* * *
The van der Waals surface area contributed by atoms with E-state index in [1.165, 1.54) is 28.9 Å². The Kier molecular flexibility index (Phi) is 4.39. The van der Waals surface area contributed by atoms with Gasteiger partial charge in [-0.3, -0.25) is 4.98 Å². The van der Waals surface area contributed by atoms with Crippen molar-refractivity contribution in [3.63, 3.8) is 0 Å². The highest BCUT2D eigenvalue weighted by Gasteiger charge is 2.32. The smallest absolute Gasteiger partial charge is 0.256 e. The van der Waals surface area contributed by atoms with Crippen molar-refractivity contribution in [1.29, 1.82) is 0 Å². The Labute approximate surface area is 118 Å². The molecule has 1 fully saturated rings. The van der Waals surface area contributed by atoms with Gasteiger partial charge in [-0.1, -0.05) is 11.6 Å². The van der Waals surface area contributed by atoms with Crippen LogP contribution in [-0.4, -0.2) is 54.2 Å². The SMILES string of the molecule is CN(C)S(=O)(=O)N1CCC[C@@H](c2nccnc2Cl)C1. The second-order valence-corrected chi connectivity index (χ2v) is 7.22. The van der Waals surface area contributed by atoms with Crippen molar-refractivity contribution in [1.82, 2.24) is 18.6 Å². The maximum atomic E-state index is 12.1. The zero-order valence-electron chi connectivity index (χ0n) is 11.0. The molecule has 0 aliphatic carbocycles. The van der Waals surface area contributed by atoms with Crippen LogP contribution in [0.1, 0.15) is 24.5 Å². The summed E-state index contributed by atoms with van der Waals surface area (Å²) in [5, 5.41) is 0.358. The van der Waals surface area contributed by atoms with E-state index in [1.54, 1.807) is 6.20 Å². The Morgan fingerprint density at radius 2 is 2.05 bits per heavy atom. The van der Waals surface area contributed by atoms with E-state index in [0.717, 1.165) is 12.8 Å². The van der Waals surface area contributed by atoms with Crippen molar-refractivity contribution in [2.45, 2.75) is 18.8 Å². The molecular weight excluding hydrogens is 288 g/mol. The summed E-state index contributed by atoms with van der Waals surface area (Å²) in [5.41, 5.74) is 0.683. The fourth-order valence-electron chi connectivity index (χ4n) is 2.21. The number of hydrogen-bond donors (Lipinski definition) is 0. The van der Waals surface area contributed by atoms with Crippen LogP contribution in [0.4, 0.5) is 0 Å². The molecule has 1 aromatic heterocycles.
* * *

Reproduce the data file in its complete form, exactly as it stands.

The van der Waals surface area contributed by atoms with E-state index in [1.165, 1.54) is 28.9 Å². The Kier molecular flexibility index (Phi) is 4.39. The van der Waals surface area contributed by atoms with Gasteiger partial charge in [-0.3, -0.25) is 4.98 Å². The van der Waals surface area contributed by atoms with Crippen molar-refractivity contribution in [3.63, 3.8) is 0 Å². The highest BCUT2D eigenvalue weighted by Gasteiger charge is 2.32. The smallest absolute Gasteiger partial charge is 0.256 e. The van der Waals surface area contributed by atoms with Crippen molar-refractivity contribution in [1.29, 1.82) is 0 Å². The Labute approximate surface area is 118 Å². The molecule has 1 fully saturated rings. The van der Waals surface area contributed by atoms with Gasteiger partial charge in [-0.1, -0.05) is 11.6 Å². The van der Waals surface area contributed by atoms with Crippen LogP contribution in [-0.4, -0.2) is 54.2 Å². The SMILES string of the molecule is CN(C)S(=O)(=O)N1CCC[C@@H](c2nccnc2Cl)C1. The second-order valence-corrected chi connectivity index (χ2v) is 7.22. The van der Waals surface area contributed by atoms with Crippen molar-refractivity contribution in [1.82, 2.24) is 18.6 Å². The maximum atomic E-state index is 12.1. The zero-order valence-electron chi connectivity index (χ0n) is 11.0. The molecule has 0 aliphatic carbocycles. The van der Waals surface area contributed by atoms with Crippen LogP contribution in [0.1, 0.15) is 24.5 Å². The summed E-state index contributed by atoms with van der Waals surface area (Å²) in [5, 5.41) is 0.358. The van der Waals surface area contributed by atoms with E-state index in [1.54, 1.807) is 6.20 Å². The Morgan fingerprint density at radius 2 is 2.05 bits per heavy atom. The van der Waals surface area contributed by atoms with E-state index in [0.717, 1.165) is 12.8 Å². The van der Waals surface area contributed by atoms with Crippen molar-refractivity contribution in [2.45, 2.75) is 18.8 Å². The molecular weight excluding hydrogens is 288 g/mol. The summed E-state index contributed by atoms with van der Waals surface area (Å²) in [5.41, 5.74) is 0.683. The fourth-order valence-electron chi connectivity index (χ4n) is 2.21. The number of hydrogen-bond donors (Lipinski definition) is 0. The van der Waals surface area contributed by atoms with Crippen LogP contribution in [0.4, 0.5) is 0 Å². The molecule has 1 aromatic heterocycles.